After Tevez drank the water, he went outside and sat on a bench. Kamoja followed him outside. He tried to speak to him but Tevez just kept gesturing without saying a word. Because Kamoja knew that Tevez had a flair for the dramatic and a tendency to gesture after a few drinks, he left him there and went to purchase some worm medication for his goat. He came back after an hour but couldn’t find Tevez anywhere.

By Tuesday, Tevez had not been seen. After Kamoja was questioned at length about his whereabouts, his family began looking for him in earnest. Like any self-respecting Kenyan search party, they began at the local police station, then they went to the county referral hospital. He was nowhere to be found. Because there had been talk of a drunk who was found dead outside a hotel over the weekend; the next logical place to look was the county morgue. There, they found his body. They were informed that Tevez been found dead outside a hotel in Mùrang’a town on Saturday morning.

Naturally, Kamoja became the main suspect. He was summoned by the officers from the directorate of criminal investigations in Mùrang’a to record a statement. The family immediately afterward ordered for a post-Mortem which turned out to be a very brief affair. When he was split open, a solitary piece of a boiled egg was found lodged in his windpipe. The cause of death was ruled to be asphyxiation.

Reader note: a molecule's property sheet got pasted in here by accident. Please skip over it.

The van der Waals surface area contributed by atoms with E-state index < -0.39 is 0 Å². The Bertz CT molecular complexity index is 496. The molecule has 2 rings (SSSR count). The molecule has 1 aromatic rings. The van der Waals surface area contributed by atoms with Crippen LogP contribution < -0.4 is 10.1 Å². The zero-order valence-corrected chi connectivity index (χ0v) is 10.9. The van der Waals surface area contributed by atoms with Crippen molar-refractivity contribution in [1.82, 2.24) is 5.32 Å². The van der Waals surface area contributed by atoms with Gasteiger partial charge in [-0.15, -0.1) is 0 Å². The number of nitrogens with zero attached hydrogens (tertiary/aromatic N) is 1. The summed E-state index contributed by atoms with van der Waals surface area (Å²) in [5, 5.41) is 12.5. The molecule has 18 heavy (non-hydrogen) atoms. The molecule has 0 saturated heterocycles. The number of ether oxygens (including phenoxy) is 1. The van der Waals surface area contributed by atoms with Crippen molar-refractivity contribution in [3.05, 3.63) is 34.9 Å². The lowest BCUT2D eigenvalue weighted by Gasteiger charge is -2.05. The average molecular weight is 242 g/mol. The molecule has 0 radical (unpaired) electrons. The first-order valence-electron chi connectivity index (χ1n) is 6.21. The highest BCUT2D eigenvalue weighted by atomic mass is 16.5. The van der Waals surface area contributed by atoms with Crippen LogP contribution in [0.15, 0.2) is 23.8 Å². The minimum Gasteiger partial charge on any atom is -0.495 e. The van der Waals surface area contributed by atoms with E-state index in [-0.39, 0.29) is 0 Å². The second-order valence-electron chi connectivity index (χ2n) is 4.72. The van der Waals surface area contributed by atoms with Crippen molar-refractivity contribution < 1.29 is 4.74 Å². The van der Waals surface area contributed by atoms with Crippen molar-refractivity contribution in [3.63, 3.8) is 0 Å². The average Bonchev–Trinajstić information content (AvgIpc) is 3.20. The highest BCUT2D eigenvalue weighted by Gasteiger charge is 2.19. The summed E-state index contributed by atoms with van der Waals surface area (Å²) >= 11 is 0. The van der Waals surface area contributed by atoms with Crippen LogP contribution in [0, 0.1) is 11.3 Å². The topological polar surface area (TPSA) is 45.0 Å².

The committee of experts seating at Kímura-iní remarked that that was no way for a drunk of Tevez’s high standing to bow out. They registered their deepest disappointment with the nature of his demise. Even in death, they liked flair.

Naturally, no charges were preferred against Kamoja, but the whole mess scared him stiff. He didn’t drink for a while afterwards.

Tevez was my friend and a good man.

Aromama kwega kuuraga.

An unlikely series of events unfolded on the day of his burial. Stay tuned next week for that!

8 Replies to “An untimely death in Mysterious circumstances.”

  1. Jack we used to call tevez otho.we worked with him at mechanical production have nailed his character about shyness and generosity.I remember a time we hauled him suspended from Florida mpaka his home.even today I miss ortho and his thearetics.may perpetual light shine upon him.

Leave a Reply